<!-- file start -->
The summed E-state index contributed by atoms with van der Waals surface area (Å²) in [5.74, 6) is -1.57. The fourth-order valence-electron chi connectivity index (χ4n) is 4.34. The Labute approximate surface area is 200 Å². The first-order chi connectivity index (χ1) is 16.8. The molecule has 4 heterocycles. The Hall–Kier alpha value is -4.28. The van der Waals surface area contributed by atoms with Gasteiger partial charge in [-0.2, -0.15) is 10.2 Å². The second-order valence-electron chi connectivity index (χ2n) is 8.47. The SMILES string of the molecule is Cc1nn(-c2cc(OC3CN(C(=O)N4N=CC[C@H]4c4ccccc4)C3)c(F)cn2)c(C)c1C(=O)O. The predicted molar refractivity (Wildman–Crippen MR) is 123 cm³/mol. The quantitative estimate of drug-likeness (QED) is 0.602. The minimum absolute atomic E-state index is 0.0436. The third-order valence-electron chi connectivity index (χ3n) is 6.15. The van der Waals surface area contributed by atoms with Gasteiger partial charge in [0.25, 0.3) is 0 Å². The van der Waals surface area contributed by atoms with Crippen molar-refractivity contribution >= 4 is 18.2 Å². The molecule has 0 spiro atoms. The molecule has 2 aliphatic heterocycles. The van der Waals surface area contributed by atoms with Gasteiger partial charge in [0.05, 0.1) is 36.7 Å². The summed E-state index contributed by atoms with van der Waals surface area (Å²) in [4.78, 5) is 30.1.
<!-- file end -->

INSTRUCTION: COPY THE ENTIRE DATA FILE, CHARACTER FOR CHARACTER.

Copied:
The summed E-state index contributed by atoms with van der Waals surface area (Å²) in [5.74, 6) is -1.57. The fourth-order valence-electron chi connectivity index (χ4n) is 4.34. The Labute approximate surface area is 200 Å². The first-order chi connectivity index (χ1) is 16.8. The molecule has 4 heterocycles. The Hall–Kier alpha value is -4.28. The van der Waals surface area contributed by atoms with Gasteiger partial charge in [-0.2, -0.15) is 10.2 Å². The second-order valence-electron chi connectivity index (χ2n) is 8.47. The SMILES string of the molecule is Cc1nn(-c2cc(OC3CN(C(=O)N4N=CC[C@H]4c4ccccc4)C3)c(F)cn2)c(C)c1C(=O)O. The predicted molar refractivity (Wildman–Crippen MR) is 123 cm³/mol. The quantitative estimate of drug-likeness (QED) is 0.602. The minimum absolute atomic E-state index is 0.0436. The third-order valence-electron chi connectivity index (χ3n) is 6.15. The van der Waals surface area contributed by atoms with Gasteiger partial charge in [0.25, 0.3) is 0 Å². The van der Waals surface area contributed by atoms with Crippen molar-refractivity contribution >= 4 is 18.2 Å². The molecule has 0 spiro atoms. The molecule has 2 aliphatic heterocycles. The van der Waals surface area contributed by atoms with Gasteiger partial charge in [0.05, 0.1) is 36.7 Å². The summed E-state index contributed by atoms with van der Waals surface area (Å²) in [4.78, 5) is 30.1.